In the past we examined the differences between a will and a trust. So which is the best choice for you?
Pre-Game Warm Up
Before we dive in, let me reiterate that the best way to know is to speak to a qualified attorney. And remember that your trust or will doesn’t control all of your estate either. Some assets are controlled by beneficiary and other ownership documents.
But keep in mind that just because you meet with a lawyer you still need to understand the basics. That will ultimately save you money and help you understand if you are indeed getting qualified advice.
Remember, not every attorney is completely objective. If your estate goes to probate and that attorney is called in to represent the estate, that lawyer will make much more money than if you create a trust and the estate is not subject to probate. More on that in a bit. Let’s get to work.
Do You Need Either A Trust Or A Will?
Some people don’t care what happens to any of their assets after they die. For those people, I don’t know why a trust or will would be important. They’d probably want at least a Health Power of Attorney but maybe that would be about it. Again, a lawyer would be a good person to ask.
But you still may not need either a trust or will even if you do care. Here’s why.
If all of your assets either name a beneficiary or are held as Joint Tenants, you may not need either document. That’s because even if you have these documents, the asset passes to the named co-owner or beneficiary regardless of what your will or trust says.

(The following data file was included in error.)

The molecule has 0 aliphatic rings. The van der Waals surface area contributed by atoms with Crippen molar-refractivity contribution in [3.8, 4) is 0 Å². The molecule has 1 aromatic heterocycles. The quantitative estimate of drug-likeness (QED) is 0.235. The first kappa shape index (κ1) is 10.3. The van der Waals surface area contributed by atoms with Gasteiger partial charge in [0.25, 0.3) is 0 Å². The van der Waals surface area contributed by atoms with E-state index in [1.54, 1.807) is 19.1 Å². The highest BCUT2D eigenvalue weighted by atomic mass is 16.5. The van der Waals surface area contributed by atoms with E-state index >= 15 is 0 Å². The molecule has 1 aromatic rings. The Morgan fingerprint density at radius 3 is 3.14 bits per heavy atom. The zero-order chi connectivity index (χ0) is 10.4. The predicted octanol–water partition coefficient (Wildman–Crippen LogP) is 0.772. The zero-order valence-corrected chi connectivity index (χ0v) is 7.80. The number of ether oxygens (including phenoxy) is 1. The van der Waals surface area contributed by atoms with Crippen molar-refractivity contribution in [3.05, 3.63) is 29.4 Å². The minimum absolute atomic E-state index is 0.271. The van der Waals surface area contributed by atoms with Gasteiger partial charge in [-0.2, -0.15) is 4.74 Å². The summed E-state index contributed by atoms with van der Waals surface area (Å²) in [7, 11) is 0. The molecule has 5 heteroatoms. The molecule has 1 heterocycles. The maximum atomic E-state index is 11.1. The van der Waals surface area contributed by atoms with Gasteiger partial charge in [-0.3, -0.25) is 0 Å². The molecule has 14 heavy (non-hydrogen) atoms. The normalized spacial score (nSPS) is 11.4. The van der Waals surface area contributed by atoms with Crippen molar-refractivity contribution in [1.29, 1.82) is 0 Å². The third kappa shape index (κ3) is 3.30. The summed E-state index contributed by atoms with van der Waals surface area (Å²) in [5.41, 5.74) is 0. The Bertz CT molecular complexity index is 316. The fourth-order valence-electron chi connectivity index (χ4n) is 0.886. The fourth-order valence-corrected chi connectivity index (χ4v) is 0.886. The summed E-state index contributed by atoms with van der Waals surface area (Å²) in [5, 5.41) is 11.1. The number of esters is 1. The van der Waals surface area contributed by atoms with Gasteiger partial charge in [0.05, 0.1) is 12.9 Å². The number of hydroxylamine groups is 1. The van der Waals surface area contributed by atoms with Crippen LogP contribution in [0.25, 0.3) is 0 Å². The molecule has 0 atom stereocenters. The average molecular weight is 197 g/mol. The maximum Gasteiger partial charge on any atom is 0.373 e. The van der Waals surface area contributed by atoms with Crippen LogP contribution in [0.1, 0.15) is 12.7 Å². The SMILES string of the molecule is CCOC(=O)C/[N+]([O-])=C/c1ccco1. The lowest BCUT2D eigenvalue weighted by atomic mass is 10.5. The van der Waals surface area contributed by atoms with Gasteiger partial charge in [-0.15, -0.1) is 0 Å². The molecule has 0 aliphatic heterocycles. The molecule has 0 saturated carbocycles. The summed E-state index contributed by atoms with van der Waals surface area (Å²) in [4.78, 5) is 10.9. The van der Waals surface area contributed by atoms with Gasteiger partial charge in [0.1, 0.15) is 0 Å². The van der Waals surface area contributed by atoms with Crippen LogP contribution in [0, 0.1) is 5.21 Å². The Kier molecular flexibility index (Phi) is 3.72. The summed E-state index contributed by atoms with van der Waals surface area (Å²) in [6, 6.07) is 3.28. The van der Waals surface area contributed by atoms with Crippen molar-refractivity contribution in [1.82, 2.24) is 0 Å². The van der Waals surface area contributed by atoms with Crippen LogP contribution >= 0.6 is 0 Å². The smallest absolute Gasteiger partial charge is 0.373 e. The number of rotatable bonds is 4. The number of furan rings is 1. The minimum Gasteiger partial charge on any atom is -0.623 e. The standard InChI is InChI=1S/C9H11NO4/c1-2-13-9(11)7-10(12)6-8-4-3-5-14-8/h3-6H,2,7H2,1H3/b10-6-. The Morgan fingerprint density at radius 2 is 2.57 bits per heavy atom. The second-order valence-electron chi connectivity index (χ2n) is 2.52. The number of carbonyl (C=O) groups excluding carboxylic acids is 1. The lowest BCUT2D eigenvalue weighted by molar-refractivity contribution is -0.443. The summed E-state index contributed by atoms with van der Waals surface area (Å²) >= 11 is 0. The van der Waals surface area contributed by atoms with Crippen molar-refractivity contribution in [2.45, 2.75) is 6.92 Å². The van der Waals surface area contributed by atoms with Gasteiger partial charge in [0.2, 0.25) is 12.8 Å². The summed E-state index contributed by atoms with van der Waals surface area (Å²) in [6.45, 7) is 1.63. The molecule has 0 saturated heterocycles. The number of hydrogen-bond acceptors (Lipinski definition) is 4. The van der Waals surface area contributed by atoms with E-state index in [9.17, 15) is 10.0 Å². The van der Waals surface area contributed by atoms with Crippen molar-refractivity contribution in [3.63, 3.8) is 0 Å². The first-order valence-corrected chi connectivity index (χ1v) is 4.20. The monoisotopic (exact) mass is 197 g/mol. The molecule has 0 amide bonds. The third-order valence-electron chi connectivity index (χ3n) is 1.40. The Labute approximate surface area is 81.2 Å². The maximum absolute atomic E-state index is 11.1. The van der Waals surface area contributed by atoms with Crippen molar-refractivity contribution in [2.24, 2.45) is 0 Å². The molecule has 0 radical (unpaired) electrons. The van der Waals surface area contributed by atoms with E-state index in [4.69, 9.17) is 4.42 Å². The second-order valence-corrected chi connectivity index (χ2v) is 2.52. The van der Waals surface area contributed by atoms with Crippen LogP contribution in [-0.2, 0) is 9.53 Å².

This doesn’t mean you don’t need to do any estate planning. But you should be aware that the way your assets are “held” or owned takes precedence over your estate plan.
Once you’ve gotten your estate plan in order, why not share the wealth? Explain the importance of planning to your elderly parents.
Who A Will Works For
Depending on the state you live in, the kind of assets you own and the size of your estate, a will might be the way to go. This might surprise you, but State laws are actually more important than the size of your holdings when it comes to this decision. When one of my wealthiest clients moved to another State her attorney told her to ditch her trust and put everything into joint tenancy. I was very surprised by that recommendation but I’m not an attorney. What do I know? That’s why it’s so important to get the right council.
Also, if most of your assets have a survivor or beneficiary, and/or all you are worried about are your personal items, the Will might be sufficient (as long as you have your other estate planning documents in place such as your Health Power of Attorney).
Who A Trust Works For
If you don’t qualify under points A and B above, you need a trust. Other reasons you might want a living trust include:
- You want to maintain privacy.
- You want a quick disposition of your assets.
- You have an estate tax concern and are married.
- You want to avoid the time delays and expense of probate.
I strongly encourage you to seek qualified legal counsel. You’ve worked all your life and you want to protect what you’ve achieved. Once you get the right advice, you can still use a legal service like LegalZoom to actually prepare your estate planning documents. That might be the best of both worlds because you’ll get expert advice and inexpensive execution.
What estate planning documents do you have in place? How did you decide what to do?